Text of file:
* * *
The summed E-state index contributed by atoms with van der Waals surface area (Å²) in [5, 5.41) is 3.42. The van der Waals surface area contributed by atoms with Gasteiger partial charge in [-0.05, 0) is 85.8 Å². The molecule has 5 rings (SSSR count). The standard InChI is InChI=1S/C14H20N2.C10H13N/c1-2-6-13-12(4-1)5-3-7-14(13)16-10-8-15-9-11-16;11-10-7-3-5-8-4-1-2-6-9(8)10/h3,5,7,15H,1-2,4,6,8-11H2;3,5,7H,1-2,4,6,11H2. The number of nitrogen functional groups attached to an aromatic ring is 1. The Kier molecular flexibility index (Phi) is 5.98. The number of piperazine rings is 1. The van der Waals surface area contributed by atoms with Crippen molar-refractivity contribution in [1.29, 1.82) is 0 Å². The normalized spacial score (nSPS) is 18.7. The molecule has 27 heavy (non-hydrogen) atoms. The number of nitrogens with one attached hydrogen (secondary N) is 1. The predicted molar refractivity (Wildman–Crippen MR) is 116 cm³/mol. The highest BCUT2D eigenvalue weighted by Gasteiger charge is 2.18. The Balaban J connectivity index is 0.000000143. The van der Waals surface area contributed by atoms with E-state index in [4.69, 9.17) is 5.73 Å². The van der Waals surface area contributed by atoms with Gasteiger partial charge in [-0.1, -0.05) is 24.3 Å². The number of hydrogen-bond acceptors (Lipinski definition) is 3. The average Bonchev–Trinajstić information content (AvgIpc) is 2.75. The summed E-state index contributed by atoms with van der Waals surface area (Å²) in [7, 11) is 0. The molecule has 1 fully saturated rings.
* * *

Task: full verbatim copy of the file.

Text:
The summed E-state index contributed by atoms with van der Waals surface area (Å²) in [5, 5.41) is 3.42. The van der Waals surface area contributed by atoms with Gasteiger partial charge in [-0.05, 0) is 85.8 Å². The molecule has 5 rings (SSSR count). The standard InChI is InChI=1S/C14H20N2.C10H13N/c1-2-6-13-12(4-1)5-3-7-14(13)16-10-8-15-9-11-16;11-10-7-3-5-8-4-1-2-6-9(8)10/h3,5,7,15H,1-2,4,6,8-11H2;3,5,7H,1-2,4,6,11H2. The number of nitrogen functional groups attached to an aromatic ring is 1. The Kier molecular flexibility index (Phi) is 5.98. The number of piperazine rings is 1. The van der Waals surface area contributed by atoms with Crippen molar-refractivity contribution in [1.29, 1.82) is 0 Å². The normalized spacial score (nSPS) is 18.7. The molecule has 27 heavy (non-hydrogen) atoms. The number of nitrogens with one attached hydrogen (secondary N) is 1. The predicted molar refractivity (Wildman–Crippen MR) is 116 cm³/mol. The highest BCUT2D eigenvalue weighted by Gasteiger charge is 2.18. The Balaban J connectivity index is 0.000000143. The van der Waals surface area contributed by atoms with E-state index in [4.69, 9.17) is 5.73 Å². The van der Waals surface area contributed by atoms with Gasteiger partial charge in [-0.1, -0.05) is 24.3 Å². The number of hydrogen-bond acceptors (Lipinski definition) is 3. The average Bonchev–Trinajstić information content (AvgIpc) is 2.75. The summed E-state index contributed by atoms with van der Waals surface area (Å²) in [7, 11) is 0. The molecule has 1 fully saturated rings.